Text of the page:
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Ballyconnell beoordelingen
Kwaliteit op een goede dag: 3.0
Betrouwbaarheid van de Golven: 3.0
Bezoekers: 3.0

Overall: 3.4

Bekijk alle 18 beoordelingen

Op basis van 1 Stem(men). Stemmen


Surf Report Feed

Ballyconnell Golf Statistieken, Zomer: Golven met Licht of Offshore Winden

This image shows only the swells directed at Ballyconnell that coincided with light winds or offshore conditions through a typical northern hemisphere summer. It is based on 8738 predictions, one every 3 hours. The direction of the spokes show where quality surf generating swell comes from. Five colours illustrate increasing wave sizes. Blue shows the smallest swells, less that 0.5m (1.5 feet) high. Green and yellow represent increasing swell sizes and highest swells greater than >3m (>10ft) are shown in red. In both graphs, the area of any colour is proportional to how commonly that size swell happens.

The diagram implies that the most common swell direction, shown by the longest spokes, was W, whereas the the dominant wind blows from the WSW. The chart at the bottom shows the same thing but without direction information. For example, swells larger than 1.5 feet (0.5m) coincided with good wind conditions 27% of the time, equivalent to 25 days. Open sea swells exceeding >3m (>10ft) are unlikely to arise in a normal northern hemisphere summer but 2% of the time we expect swell in the range 2-3m (6.5-10ft) 2%, equivalent to (2 days). Taking into account the fraction of these swells that coincided with forecast offshore winds, and given the fact that Ballyconnell is exposed to open water swells, we estimate that clean surf can be found at Ballyconnell about 27% of the time and that surf is spoilt by onshore wind 59% of the time. This is means that we expect 78 days with waves in a typical northern hemisphere summer, of which 25 days should be surfable.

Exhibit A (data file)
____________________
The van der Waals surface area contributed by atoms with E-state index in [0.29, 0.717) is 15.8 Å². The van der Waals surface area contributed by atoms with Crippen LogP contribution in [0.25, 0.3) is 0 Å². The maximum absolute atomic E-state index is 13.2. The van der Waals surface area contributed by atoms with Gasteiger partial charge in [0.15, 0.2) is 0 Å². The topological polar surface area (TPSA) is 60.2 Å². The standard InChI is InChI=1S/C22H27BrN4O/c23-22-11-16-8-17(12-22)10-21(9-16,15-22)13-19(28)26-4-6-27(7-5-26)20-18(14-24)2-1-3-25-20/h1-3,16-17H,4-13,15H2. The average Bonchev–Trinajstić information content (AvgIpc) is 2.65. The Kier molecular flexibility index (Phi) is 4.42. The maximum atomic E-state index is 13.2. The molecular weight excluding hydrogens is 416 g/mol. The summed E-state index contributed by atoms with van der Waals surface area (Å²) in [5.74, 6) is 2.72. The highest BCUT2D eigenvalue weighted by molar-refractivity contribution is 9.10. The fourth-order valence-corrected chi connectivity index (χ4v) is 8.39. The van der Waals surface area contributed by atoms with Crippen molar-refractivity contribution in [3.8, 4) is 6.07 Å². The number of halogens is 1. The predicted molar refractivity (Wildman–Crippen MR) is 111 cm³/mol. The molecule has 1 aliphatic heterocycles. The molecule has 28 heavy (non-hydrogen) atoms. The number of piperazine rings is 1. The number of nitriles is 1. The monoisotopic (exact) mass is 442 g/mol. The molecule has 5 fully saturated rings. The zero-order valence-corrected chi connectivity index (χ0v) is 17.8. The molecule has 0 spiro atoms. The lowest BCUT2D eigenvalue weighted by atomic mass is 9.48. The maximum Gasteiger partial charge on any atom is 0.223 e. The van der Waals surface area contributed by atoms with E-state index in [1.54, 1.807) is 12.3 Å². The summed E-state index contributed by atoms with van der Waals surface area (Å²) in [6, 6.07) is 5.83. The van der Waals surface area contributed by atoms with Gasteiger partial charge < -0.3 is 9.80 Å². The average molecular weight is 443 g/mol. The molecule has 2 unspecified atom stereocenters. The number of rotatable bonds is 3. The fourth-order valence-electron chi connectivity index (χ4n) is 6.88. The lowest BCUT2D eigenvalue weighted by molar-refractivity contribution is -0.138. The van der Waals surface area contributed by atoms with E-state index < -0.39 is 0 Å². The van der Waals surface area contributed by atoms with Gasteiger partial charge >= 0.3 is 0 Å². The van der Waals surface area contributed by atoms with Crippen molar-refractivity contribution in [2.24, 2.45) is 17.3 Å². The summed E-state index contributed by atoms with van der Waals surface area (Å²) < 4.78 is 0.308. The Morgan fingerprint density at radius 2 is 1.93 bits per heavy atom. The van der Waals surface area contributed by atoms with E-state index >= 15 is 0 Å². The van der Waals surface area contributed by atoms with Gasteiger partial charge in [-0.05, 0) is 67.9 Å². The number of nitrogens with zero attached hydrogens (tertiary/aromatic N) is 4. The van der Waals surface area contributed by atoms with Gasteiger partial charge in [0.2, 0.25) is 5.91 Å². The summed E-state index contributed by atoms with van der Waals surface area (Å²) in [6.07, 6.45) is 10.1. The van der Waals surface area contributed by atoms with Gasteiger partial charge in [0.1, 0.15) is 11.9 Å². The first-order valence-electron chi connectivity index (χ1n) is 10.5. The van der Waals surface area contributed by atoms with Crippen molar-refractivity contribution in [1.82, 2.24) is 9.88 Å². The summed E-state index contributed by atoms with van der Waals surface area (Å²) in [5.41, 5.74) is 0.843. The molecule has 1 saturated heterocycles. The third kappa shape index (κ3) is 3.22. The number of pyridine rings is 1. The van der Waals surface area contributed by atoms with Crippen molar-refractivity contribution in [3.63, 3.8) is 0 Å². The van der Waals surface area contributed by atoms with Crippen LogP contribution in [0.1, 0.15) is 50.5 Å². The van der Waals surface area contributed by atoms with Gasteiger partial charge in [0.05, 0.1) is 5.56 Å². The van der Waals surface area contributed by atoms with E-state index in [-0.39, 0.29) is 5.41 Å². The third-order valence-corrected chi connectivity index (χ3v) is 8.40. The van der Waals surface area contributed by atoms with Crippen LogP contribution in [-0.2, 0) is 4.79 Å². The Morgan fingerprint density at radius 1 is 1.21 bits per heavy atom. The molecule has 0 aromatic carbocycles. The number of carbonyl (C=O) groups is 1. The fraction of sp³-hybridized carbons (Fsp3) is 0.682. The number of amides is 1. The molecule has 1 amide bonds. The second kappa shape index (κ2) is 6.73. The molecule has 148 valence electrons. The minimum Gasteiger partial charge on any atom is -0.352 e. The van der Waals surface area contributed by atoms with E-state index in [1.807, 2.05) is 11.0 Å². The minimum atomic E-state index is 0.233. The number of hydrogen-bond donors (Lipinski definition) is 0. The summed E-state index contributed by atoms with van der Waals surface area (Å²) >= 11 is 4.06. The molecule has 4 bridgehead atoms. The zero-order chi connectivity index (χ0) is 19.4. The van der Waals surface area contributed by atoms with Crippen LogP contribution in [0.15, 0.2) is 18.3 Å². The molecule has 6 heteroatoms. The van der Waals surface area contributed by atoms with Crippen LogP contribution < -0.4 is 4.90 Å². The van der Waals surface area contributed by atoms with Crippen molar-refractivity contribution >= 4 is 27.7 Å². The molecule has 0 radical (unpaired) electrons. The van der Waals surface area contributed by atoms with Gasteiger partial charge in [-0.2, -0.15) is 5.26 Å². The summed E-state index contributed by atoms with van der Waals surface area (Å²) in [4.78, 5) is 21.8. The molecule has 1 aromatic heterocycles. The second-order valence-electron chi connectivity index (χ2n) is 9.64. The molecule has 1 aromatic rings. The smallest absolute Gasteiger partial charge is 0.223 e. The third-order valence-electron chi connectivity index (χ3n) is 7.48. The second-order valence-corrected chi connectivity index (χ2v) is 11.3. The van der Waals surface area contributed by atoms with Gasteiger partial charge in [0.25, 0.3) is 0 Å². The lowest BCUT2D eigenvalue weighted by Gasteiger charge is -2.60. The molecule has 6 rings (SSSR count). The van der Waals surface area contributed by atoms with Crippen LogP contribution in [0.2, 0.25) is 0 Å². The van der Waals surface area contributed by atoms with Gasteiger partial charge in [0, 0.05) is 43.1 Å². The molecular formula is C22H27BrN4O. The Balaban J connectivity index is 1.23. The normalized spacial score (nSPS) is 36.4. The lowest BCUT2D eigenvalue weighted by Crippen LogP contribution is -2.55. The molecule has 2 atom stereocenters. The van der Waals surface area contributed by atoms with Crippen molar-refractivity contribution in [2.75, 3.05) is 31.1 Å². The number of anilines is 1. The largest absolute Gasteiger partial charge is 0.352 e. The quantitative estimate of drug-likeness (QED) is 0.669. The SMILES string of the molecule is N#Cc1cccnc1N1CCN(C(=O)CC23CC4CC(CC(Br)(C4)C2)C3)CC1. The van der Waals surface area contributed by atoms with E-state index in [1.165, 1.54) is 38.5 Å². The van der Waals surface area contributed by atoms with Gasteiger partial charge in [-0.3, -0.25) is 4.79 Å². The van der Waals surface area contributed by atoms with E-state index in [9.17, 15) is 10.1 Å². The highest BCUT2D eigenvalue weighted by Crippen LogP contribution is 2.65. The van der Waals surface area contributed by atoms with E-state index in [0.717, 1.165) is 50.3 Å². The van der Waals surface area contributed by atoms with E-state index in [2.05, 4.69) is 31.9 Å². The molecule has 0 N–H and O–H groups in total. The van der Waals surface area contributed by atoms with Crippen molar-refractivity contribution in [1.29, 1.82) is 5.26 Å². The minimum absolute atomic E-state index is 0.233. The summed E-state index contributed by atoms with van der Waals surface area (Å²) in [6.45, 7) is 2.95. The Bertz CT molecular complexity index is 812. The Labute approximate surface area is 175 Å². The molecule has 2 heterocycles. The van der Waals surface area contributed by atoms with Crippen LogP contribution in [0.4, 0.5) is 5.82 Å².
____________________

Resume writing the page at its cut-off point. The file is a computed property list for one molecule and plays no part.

IMPORTANT: Beta version feature! Swell heights are open water values from NWW3. There is no attempt to model near-shore effects. Coastal wave heights will generally be less, especially if the break does not have unobstructed exposure to the open ocean.

FEATURE UPDATE: we now show red swell icons for 'open sea' swells that are travelling in an unfavourable direction for the surf break. In places, these swells may still wrap around coastlines and produce smaller waves at some breaks. They are also significant for windsurfers and other water users that tend to venture further off-shore.